York concludes, “[T]he conventional wisdom is that Trump is a walking disaster at the polls. Yes, the numbers, read the conventional way, are bad for Trump. But the lesson of 2016 was that there might be something about Trump that defies conventional measurements. And now, the critics who say President Trump is beyond recovery might be making the same mistake they made just last year.”

York’s article suggested some people who are currently “unfavorable” towards Trump could be persuaded to support him if his policies end up growing the economy and for lack of a better way to put it, “Make America Great Again.”

Conservative policies work if given the chance. Trump appears to be providing it. His numbers will likely improve accordingly.

Media depicts Trump as a hapless buffoon, rings of George W. Bush

It seems obvious as the days go by the establishment media’s sole aim with President Donald Trump is to lie in wait, dissect his public utterances for perceived factual errors or omissions and then run with them to try and inflict damage on the administration.

The only problem is nobody’s listening anymore – at least to the media.

Josh Dawsey of Politico reports, “Now, when Trump makes public declarations that aren't true or clash with what his Cabinet secretaries say, Republicans barely look up, aides and members say. Even some Democrats are now trying to assess if pointing out a misstatement will get any traction…

“GOP lawmakers are starting to get desensitized, even if they don't like his misstatements. Last week, after saying he was not a fan of the ‘daily tweets’ and the president's off-message fights, Senate Majority Leader Mitch McConnell said he didn't expect Trump to listen. At an overseas conference last week, Sen. John McCain helpfully encouraged foreign officials to simply follow the president's actions because he said Trump often contradicts himself.”

Does John McCain ever contradict himself? Did the media love McCain this much in 2008?

Dawsey’s Politico story is full of the usual condescension and judgement from that publication. The liberal view is always that Trump pops off with wild boasts that simply aren’t true instead of reporting on the gist of what he says that always contains some realism.

A good case in point was Trump’s observation last week on terrorism and Sweden. Instead of seeing the comment for what it was – an ad lib mention during a speech about the Muslim immigration problem in this country and others – the media delighted in picking up the Swedish prime minister’s jabs at the president.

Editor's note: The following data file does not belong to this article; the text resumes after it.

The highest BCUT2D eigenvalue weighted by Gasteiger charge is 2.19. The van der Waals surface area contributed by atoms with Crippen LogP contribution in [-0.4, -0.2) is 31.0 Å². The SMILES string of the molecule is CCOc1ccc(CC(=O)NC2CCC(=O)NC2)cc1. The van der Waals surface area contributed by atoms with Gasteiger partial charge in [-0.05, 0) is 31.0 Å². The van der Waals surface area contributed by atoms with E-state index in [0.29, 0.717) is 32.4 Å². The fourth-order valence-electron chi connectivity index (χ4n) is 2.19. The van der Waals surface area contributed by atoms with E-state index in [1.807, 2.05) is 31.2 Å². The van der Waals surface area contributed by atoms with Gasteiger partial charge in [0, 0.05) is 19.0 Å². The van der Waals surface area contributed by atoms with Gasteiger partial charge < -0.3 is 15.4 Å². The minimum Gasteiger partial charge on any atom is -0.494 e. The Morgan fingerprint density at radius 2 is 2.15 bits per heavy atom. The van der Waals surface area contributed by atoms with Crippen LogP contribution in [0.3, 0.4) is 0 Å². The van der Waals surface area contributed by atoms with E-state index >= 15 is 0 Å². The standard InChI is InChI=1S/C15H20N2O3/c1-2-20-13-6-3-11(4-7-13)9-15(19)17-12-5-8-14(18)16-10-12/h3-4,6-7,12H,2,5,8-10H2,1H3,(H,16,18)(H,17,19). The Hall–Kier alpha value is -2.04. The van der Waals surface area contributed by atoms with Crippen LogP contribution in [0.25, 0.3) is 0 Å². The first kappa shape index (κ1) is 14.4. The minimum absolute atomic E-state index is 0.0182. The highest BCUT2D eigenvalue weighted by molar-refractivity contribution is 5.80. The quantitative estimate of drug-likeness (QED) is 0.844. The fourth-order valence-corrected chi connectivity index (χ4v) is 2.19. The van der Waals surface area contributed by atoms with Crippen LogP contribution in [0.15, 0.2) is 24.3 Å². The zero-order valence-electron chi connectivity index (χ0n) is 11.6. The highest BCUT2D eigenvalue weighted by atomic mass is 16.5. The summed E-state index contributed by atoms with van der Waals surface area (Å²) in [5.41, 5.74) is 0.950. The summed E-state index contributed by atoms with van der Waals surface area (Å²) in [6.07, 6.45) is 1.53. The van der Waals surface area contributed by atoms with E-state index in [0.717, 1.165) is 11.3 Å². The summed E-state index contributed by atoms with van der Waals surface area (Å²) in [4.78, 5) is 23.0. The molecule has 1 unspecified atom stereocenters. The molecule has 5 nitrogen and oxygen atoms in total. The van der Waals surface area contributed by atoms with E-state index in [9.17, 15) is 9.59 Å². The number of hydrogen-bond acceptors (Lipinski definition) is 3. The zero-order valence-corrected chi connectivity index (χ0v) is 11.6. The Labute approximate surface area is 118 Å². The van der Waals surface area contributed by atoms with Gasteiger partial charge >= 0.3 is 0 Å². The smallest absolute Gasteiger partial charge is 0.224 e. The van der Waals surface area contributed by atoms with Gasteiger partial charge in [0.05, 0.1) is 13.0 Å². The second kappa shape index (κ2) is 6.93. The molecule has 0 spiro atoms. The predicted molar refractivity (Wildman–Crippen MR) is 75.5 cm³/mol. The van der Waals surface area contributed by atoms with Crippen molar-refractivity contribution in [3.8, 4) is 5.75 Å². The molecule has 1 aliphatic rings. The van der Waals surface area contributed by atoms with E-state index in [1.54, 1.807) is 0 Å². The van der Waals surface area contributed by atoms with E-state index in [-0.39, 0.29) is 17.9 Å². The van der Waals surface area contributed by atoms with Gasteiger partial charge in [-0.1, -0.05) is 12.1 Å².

Well, Sweden DOES have an immigration problem. Rich Lowry wrote an excellent piece detailing it. I wonder if you polled a bunch of native Swedes if they’d admit there are issues in their country and all over Europe with poorly vetted Muslim immigration from war-torn countries. The fact there hasn’t been – yet – a major attack in Sweden doesn’t mean the potential isn’t there for one. Isn’t that what we’re talking about these days, what will eventually happen?

And the media hoots whenever Trump mentions voter fraud too. Does voter fraud not exist? Were no illegal votes cast in the last election? Can’t legal immigrants (but non-citizens) easily register to vote under the lax verification system? Do liberals seriously claim this doesn’t happen…at all?

The same media fixation with Trump misquotes was true during last year’s campaign as well. Trump quickly became known for stretching the facts on a range of subjects. We here at pointed them out and so did most outlets of conservative media. It took a while to get behind Trump because of them.

But nothing in politics is ever perfect and it’s always a matter of weighing reality and actions versus assessing the absolute veracity of quotes or statements. Politics is politics. Truth is truth.

If truth of statements is the ultimate arbiter of value, the Democrats would not rate well at all. Obama told a number of whoppers literally on a daily basis – “If you like your doctor you can keep him” – and the press didn’t go bonkers over the hyperbole.

Obama would talk on and on about the health of the economy and the jobs that were being created at the same time as the welfare rolls swelled and disability claims reached record levels. People were getting “sick” just to draw a social security check.

The media’s “Trump’s a buffoonish liar” narrative differs little from their campaigns against George W. Bush and other Republicans before him. Remember the line about Bush lying his way into the Texas National Guard to dodge serving in Vietnam? The claims didn’t have any truth to them but it made Dan Rather even more famous.

The establishment media depicts Republicans in this manner because it serves to undermine the legitimate things that are getting done under Trump’s presidency. Obama once said he was still relevant because he had a “phone and a pen.” Well, that phone and pen now belong to Trump.

And he’s using them no matter what the media does to discredit him.